Two questions on time management for ESL teachers-to-be in Japan

Time management for ELS teaching in Japan

Question 1: “Can I be late for work?”

It does seem like a question too simple to answer. Surprisingly in reality, it is an issue that recurs over time. Imagine a student is already at the school waiting for her lesson to start, but the teacher won’t have arrived by the starting time due to an unexpected circumstance.

Doesn’t sound very professional, does it?

Say it is a stormy day and the trains are running late. “Uh, what’s the number to call?” Taking your cell phone out of your bag while trying to figure out what the number is, you quickly realize you forgot to charge your phone last night.

Shortly after the status bar shows only 1% battery juice remaining, your phone switches off unforgivingly, leaving no chance for you to mend this situation.

“…..no!!!”

Train delays due to adverse weather conditions or “person-on-the-track” accidents are beyond our control. What we teachers CAN do, however, is allow ample time for our commute door-to-door. Leaving home even just a few minutes earlier will prepare you for unexpected situations that may arise (consider forgetting your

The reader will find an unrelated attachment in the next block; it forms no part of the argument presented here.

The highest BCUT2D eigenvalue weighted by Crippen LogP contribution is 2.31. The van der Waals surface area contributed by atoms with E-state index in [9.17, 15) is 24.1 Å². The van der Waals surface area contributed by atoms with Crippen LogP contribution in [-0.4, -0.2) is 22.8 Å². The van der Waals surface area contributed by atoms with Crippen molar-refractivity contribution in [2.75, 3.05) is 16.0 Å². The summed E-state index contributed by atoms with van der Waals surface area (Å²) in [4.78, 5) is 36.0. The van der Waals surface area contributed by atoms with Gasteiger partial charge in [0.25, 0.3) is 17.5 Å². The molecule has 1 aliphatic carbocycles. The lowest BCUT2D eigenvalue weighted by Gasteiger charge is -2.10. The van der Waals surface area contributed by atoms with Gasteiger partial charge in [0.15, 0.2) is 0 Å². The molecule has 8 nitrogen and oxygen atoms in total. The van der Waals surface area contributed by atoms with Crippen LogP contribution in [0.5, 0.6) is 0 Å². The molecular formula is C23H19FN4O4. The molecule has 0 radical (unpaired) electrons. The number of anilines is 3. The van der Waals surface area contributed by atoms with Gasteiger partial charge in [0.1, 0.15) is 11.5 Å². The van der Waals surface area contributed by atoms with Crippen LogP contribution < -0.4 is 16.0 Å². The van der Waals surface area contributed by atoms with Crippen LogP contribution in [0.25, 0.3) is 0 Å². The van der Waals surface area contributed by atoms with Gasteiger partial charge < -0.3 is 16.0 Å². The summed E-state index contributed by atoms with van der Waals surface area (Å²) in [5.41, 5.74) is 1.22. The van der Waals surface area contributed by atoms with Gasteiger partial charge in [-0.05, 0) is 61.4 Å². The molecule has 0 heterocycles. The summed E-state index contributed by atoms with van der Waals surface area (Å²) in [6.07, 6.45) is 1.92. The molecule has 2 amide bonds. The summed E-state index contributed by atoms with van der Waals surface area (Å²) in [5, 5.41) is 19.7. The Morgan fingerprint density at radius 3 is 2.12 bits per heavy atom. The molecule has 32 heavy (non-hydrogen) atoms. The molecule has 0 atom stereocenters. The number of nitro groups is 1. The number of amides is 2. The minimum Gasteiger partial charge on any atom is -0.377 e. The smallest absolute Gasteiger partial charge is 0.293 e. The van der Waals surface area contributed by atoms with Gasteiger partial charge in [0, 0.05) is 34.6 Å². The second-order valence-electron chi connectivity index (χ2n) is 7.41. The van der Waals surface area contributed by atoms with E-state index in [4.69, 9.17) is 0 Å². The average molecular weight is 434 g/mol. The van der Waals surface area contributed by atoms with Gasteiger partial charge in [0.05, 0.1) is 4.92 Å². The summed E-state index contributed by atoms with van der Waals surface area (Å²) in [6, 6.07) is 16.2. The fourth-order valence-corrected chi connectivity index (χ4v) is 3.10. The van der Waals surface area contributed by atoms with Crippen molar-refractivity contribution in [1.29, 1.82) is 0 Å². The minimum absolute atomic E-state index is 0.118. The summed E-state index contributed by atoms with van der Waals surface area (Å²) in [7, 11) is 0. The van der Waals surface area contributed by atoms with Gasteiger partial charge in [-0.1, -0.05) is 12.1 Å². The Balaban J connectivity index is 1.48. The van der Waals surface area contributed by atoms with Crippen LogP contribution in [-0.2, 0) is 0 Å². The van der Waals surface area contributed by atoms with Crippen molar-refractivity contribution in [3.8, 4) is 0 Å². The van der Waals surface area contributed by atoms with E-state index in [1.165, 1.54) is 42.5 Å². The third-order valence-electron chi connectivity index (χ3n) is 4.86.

door key or umbrella, or missing the green traffic signal!).

Experience has also taught me to always have my company’s contact details at hand so I could reach them right away. A fully charged cell phone, or having a portable charger could at least save teachers from feeling panicky in case they are running late.

Question 2: “Isn’t it okay if my lesson overruns just by a few minutes?”

Train system in Japan

Our established timetable allocates 40 minutes for each lesson slot, and 12 slots altogether within the school’s operating hours. There are 5 minutes to spare between two back-to-back lessons, and a teacher might get some non-teaching time if there are a few empty, non-booked slots until their next lesson booking.

As students expect to be greeted on time when the starting bell rings (also consider they may have other plans after their lesson), teachers here follow a pretty strict schedule, which is where time management skills come into play.

During a training session, it isn’t uncommon to see new teachers struggling to finish their lessons before the next – they might be too nervous that they’ve missed theending bell, or they are not able to bring the structured conversation with their student to a close at the right timing. As a result, those 5 minutes between lessons give teachers some leeway to wrap up their lesson and say goodbye, get ready for their next lesson, and occasionally use the bathroom or go get some water at the dispenser before greeting their next student.

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